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Biol Lett. 2010 June 23; 6(3): 406–409.
Published online 2010 January 24. doi:  10.1098/rsbl.2009.1073
PMCID: PMC2880068

Antennal regulation of migratory flight in the neotropical moth Urania fulgens

Abstract

Migrating insects use their sensory systems to acquire local and global cues about their surroundings. Previous research on tethered insects suggests that, in addition to vision and cephalic bristles, insects use antennal mechanosensory feedback to maintain their airspeeds. Owing to the large displacements of migratory insects and difficulties inherent in tracking single individuals, the roles of these sensory inputs have never been tested in freely migrating insects. We tracked individual uraniid moths (Urania fulgens) as they migrated diurnally over the Panama Canal, and measured airspeeds and orientation for individuals with either intact or amputated flagella. Consistent with prior observations that antennal input is necessary for flight control, 59 per cent of the experimental moths could not fly after flagella amputation. The remaining fraction (41%) was flight-capable and maintained its prior airspeeds despite severe reduction in antennal input. Thus, maintenance of airspeeds may not involve antennal input alone, and is probably mediated by other modalities. Moths with amputated flagella could not recover their proper migratory orientations, suggesting that antennal integrity is necessary for long-distance navigation.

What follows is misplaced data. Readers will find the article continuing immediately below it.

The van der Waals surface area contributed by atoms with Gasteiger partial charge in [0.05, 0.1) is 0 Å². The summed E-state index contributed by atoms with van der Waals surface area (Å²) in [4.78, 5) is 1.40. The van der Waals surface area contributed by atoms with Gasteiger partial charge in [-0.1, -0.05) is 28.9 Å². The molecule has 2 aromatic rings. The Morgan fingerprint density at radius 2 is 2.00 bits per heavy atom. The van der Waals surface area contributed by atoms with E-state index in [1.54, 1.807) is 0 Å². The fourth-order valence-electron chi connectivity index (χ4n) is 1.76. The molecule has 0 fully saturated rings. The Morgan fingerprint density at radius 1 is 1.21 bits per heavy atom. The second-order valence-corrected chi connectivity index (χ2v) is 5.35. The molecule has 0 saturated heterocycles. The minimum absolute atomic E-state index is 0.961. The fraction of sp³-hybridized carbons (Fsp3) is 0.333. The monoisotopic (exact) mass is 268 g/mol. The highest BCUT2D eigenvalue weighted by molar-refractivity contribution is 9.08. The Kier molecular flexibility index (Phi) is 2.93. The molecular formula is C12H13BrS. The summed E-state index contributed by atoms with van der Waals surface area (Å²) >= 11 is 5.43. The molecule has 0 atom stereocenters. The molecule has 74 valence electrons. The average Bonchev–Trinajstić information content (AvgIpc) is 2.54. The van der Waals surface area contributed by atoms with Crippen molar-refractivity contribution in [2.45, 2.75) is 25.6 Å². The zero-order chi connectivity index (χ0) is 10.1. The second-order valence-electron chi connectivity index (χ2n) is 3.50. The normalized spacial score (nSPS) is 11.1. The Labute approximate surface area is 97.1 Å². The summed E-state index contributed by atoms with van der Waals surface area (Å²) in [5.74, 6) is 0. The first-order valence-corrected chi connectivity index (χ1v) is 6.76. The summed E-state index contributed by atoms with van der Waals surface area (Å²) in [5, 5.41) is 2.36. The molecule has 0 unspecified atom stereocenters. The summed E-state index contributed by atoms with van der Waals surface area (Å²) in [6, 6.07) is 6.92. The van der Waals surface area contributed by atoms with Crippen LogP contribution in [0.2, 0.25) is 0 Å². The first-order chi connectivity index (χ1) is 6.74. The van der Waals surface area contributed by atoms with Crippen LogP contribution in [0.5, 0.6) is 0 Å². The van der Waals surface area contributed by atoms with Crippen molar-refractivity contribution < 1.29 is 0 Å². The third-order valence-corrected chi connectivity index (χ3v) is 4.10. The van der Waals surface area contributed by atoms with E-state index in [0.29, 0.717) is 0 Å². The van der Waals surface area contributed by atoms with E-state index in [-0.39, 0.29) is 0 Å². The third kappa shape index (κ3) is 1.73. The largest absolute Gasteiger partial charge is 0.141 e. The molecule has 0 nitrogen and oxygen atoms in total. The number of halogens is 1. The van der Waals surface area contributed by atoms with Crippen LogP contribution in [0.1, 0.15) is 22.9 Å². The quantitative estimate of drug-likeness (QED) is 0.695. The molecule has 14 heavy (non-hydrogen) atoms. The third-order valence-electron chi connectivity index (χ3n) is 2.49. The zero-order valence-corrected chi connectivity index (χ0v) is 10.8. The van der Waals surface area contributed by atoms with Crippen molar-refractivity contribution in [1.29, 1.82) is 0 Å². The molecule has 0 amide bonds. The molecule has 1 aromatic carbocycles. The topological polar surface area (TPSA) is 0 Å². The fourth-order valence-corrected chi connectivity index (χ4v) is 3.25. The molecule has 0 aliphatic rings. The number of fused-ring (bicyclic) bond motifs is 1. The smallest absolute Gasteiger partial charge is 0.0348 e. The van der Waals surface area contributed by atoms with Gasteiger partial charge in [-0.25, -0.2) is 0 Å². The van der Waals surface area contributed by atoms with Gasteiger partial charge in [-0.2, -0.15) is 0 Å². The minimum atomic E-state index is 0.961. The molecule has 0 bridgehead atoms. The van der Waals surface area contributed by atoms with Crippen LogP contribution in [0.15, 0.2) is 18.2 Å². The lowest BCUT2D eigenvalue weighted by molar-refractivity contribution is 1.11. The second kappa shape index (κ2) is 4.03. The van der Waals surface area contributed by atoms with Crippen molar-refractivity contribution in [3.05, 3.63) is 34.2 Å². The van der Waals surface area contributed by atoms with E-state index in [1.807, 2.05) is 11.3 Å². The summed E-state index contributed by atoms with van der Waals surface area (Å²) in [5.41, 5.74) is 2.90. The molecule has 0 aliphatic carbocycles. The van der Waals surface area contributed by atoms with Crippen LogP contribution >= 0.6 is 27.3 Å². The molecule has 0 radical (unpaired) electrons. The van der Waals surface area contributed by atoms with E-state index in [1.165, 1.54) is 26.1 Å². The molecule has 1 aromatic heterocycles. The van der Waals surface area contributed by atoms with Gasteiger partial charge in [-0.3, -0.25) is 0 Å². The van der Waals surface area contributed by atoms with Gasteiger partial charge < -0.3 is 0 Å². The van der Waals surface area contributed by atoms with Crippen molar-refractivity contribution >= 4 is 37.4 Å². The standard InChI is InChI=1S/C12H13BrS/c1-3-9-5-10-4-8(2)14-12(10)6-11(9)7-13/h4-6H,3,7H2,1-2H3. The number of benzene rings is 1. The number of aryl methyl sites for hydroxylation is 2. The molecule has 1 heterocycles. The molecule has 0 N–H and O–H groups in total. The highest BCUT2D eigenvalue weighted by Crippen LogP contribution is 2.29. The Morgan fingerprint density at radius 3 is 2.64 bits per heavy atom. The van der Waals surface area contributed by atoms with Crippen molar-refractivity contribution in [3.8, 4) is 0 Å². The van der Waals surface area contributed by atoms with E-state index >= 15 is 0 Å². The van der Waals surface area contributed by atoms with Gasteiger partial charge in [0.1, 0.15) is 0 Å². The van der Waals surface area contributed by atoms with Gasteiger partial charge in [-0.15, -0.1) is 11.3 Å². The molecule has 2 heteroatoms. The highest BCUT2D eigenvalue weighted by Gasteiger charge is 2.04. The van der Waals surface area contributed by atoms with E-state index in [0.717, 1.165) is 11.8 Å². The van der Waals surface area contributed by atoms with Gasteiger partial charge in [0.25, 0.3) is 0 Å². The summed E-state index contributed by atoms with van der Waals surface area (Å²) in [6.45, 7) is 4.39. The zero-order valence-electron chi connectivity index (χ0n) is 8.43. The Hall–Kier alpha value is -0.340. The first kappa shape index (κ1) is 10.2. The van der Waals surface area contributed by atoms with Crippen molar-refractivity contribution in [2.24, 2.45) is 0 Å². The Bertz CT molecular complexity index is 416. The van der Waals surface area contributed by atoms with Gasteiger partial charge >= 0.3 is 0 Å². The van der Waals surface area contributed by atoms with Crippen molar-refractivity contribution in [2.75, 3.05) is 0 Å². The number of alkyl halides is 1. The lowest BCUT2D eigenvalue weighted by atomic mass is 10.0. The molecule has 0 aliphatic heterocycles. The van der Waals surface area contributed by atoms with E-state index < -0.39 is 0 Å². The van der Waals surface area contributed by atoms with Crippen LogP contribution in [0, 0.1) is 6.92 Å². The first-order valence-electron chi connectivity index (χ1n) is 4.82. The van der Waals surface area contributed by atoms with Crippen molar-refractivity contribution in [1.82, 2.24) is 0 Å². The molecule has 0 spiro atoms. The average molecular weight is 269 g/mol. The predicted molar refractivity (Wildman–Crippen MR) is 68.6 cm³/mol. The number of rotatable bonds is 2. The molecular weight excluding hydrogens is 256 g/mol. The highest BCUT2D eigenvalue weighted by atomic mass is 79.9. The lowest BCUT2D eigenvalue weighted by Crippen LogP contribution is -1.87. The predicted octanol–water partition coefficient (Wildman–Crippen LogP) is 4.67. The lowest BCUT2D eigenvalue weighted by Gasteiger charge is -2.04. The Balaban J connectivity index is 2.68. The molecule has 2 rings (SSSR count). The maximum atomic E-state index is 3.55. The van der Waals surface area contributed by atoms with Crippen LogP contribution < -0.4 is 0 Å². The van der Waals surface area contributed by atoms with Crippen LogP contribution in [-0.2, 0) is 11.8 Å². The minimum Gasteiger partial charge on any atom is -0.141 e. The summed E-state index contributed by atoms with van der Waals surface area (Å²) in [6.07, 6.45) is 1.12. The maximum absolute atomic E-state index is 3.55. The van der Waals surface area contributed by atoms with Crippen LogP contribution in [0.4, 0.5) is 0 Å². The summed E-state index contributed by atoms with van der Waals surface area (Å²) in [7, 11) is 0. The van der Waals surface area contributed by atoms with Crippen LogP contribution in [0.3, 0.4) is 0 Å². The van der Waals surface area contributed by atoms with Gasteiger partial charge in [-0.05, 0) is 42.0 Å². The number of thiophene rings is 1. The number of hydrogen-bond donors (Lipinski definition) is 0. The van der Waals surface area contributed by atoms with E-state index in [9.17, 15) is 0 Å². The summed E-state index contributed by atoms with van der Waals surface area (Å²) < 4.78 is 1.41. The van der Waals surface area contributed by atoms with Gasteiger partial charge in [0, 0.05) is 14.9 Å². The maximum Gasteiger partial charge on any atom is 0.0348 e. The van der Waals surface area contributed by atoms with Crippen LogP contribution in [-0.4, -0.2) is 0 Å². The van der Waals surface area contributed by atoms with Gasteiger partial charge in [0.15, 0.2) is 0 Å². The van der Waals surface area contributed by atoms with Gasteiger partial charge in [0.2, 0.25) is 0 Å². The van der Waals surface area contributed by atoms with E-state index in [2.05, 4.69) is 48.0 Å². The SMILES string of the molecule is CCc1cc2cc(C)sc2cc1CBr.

Keywords: insect migration, antenna, flight

Articles from Biology Letters are provided here courtesy of The Royal Society